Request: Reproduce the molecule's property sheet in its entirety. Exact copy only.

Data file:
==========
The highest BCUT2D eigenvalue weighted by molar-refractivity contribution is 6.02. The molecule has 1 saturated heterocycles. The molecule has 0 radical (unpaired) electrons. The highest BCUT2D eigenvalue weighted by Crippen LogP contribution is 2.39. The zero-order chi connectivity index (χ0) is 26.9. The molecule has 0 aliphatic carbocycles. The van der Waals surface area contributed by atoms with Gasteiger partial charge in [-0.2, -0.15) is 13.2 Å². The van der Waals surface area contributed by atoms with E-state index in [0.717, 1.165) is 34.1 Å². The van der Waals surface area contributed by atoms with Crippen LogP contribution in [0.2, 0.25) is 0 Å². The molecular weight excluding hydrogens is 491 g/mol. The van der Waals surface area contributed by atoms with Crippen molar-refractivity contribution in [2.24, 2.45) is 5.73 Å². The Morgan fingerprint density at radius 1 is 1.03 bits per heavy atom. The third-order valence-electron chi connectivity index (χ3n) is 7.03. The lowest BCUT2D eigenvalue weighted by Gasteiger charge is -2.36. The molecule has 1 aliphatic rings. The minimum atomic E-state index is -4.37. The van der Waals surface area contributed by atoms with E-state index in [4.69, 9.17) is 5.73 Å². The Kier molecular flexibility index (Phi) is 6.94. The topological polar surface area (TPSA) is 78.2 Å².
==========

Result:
The highest BCUT2D eigenvalue weighted by molar-refractivity contribution is 6.02. The molecule has 1 saturated heterocycles. The molecule has 0 radical (unpaired) electrons. The highest BCUT2D eigenvalue weighted by Crippen LogP contribution is 2.39. The zero-order chi connectivity index (χ0) is 26.9. The molecule has 0 aliphatic carbocycles. The van der Waals surface area contributed by atoms with Gasteiger partial charge in [-0.2, -0.15) is 13.2 Å². The van der Waals surface area contributed by atoms with E-state index in [0.717, 1.165) is 34.1 Å². The van der Waals surface area contributed by atoms with Crippen LogP contribution in [0.2, 0.25) is 0 Å². The molecular weight excluding hydrogens is 491 g/mol. The van der Waals surface area contributed by atoms with Crippen molar-refractivity contribution in [2.24, 2.45) is 5.73 Å². The Morgan fingerprint density at radius 1 is 1.03 bits per heavy atom. The third-order valence-electron chi connectivity index (χ3n) is 7.03. The lowest BCUT2D eigenvalue weighted by Gasteiger charge is -2.36. The molecule has 1 aliphatic rings. The minimum atomic E-state index is -4.37. The van der Waals surface area contributed by atoms with E-state index in [4.69, 9.17) is 5.73 Å². The Kier molecular flexibility index (Phi) is 6.94. The topological polar surface area (TPSA) is 78.2 Å².